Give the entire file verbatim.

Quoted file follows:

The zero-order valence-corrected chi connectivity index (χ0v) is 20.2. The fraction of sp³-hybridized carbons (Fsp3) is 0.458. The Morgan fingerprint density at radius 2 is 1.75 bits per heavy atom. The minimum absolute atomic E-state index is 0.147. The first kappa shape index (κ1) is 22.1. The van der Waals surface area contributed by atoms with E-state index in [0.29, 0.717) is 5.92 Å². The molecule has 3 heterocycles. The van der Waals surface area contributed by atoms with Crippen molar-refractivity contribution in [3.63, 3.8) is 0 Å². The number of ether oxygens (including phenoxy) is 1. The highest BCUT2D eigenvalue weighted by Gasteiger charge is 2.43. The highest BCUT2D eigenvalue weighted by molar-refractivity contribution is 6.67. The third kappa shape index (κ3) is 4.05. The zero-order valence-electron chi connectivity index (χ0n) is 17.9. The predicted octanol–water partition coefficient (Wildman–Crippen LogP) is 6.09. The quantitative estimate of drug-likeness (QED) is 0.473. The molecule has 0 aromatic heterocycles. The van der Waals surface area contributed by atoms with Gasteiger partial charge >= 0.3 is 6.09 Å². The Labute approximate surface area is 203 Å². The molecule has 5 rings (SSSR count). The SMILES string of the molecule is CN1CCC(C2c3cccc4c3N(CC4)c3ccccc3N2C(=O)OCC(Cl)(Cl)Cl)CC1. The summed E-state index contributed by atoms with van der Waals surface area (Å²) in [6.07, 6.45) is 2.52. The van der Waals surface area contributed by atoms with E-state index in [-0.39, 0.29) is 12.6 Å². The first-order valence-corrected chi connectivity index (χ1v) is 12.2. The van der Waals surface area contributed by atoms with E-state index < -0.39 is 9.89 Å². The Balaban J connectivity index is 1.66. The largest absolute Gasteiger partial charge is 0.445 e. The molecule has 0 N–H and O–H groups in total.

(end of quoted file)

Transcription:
The zero-order valence-corrected chi connectivity index (χ0v) is 20.2. The fraction of sp³-hybridized carbons (Fsp3) is 0.458. The Morgan fingerprint density at radius 2 is 1.75 bits per heavy atom. The minimum absolute atomic E-state index is 0.147. The first kappa shape index (κ1) is 22.1. The van der Waals surface area contributed by atoms with E-state index in [0.29, 0.717) is 5.92 Å². The molecule has 3 heterocycles. The van der Waals surface area contributed by atoms with Crippen molar-refractivity contribution in [3.63, 3.8) is 0 Å². The number of ether oxygens (including phenoxy) is 1. The highest BCUT2D eigenvalue weighted by Gasteiger charge is 2.43. The highest BCUT2D eigenvalue weighted by molar-refractivity contribution is 6.67. The third kappa shape index (κ3) is 4.05. The zero-order valence-electron chi connectivity index (χ0n) is 17.9. The predicted octanol–water partition coefficient (Wildman–Crippen LogP) is 6.09. The quantitative estimate of drug-likeness (QED) is 0.473. The molecule has 0 aromatic heterocycles. The van der Waals surface area contributed by atoms with Gasteiger partial charge >= 0.3 is 6.09 Å². The Labute approximate surface area is 203 Å². The molecule has 5 rings (SSSR count). The SMILES string of the molecule is CN1CCC(C2c3cccc4c3N(CC4)c3ccccc3N2C(=O)OCC(Cl)(Cl)Cl)CC1. The summed E-state index contributed by atoms with van der Waals surface area (Å²) in [6.07, 6.45) is 2.52. The van der Waals surface area contributed by atoms with E-state index in [-0.39, 0.29) is 12.6 Å². The first-order valence-corrected chi connectivity index (χ1v) is 12.2. The van der Waals surface area contributed by atoms with E-state index < -0.39 is 9.89 Å². The Balaban J connectivity index is 1.66. The largest absolute Gasteiger partial charge is 0.445 e. The molecule has 0 N–H and O–H groups in total.